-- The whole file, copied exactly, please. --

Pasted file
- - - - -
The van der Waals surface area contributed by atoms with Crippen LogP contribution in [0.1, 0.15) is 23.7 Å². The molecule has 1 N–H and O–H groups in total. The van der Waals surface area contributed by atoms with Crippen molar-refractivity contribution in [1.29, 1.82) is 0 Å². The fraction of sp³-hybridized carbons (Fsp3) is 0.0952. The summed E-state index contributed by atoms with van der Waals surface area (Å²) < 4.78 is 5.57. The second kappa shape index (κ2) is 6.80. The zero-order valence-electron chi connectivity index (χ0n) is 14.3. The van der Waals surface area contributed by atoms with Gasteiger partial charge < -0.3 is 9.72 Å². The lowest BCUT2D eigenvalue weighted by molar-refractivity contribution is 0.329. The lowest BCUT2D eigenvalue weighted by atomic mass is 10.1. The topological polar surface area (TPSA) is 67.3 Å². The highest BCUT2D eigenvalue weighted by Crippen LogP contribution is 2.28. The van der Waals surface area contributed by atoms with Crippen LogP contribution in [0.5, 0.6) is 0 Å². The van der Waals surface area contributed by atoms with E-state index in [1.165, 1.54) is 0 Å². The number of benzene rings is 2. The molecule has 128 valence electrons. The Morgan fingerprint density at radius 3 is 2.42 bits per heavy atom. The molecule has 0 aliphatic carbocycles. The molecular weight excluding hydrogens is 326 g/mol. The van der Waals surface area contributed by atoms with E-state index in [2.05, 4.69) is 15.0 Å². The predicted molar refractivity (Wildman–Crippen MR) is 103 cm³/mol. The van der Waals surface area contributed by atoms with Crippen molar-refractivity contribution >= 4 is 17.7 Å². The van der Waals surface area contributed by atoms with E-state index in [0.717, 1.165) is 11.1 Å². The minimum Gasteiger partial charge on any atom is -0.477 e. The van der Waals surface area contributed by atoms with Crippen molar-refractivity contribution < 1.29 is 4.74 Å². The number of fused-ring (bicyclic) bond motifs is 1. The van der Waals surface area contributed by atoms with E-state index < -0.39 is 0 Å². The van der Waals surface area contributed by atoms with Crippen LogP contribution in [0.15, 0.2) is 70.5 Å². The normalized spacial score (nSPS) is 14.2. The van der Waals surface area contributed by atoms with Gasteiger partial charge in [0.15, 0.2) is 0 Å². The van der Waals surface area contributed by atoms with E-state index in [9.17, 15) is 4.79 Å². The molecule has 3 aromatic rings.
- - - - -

The van der Waals surface area contributed by atoms with Crippen LogP contribution in [0.1, 0.15) is 23.7 Å². The molecule has 1 N–H and O–H groups in total. The van der Waals surface area contributed by atoms with Crippen molar-refractivity contribution in [1.29, 1.82) is 0 Å². The fraction of sp³-hybridized carbons (Fsp3) is 0.0952. The summed E-state index contributed by atoms with van der Waals surface area (Å²) < 4.78 is 5.57. The second kappa shape index (κ2) is 6.80. The zero-order valence-electron chi connectivity index (χ0n) is 14.3. The van der Waals surface area contributed by atoms with Gasteiger partial charge < -0.3 is 9.72 Å². The lowest BCUT2D eigenvalue weighted by molar-refractivity contribution is 0.329. The lowest BCUT2D eigenvalue weighted by atomic mass is 10.1. The topological polar surface area (TPSA) is 67.3 Å². The highest BCUT2D eigenvalue weighted by Crippen LogP contribution is 2.28. The van der Waals surface area contributed by atoms with Crippen LogP contribution in [0.5, 0.6) is 0 Å². The van der Waals surface area contributed by atoms with E-state index in [1.165, 1.54) is 0 Å². The number of benzene rings is 2. The molecule has 128 valence electrons. The Morgan fingerprint density at radius 3 is 2.42 bits per heavy atom. The molecule has 0 aliphatic carbocycles. The molecular weight excluding hydrogens is 326 g/mol. The van der Waals surface area contributed by atoms with E-state index in [2.05, 4.69) is 15.0 Å². The predicted molar refractivity (Wildman–Crippen MR) is 103 cm³/mol. The van der Waals surface area contributed by atoms with Crippen molar-refractivity contribution >= 4 is 17.7 Å². The van der Waals surface area contributed by atoms with E-state index in [0.717, 1.165) is 11.1 Å². The minimum Gasteiger partial charge on any atom is -0.477 e. The van der Waals surface area contributed by atoms with Crippen molar-refractivity contribution < 1.29 is 4.74 Å². The number of fused-ring (bicyclic) bond motifs is 1. The van der Waals surface area contributed by atoms with E-state index < -0.39 is 0 Å². The van der Waals surface area contributed by atoms with Crippen LogP contribution in [0.15, 0.2) is 70.5 Å². The normalized spacial score (nSPS) is 14.2. The van der Waals surface area contributed by atoms with Gasteiger partial charge in [0.15, 0.2) is 0 Å². The van der Waals surface area contributed by atoms with E-state index in [9.17, 15) is 4.79 Å². The molecule has 3 aromatic rings.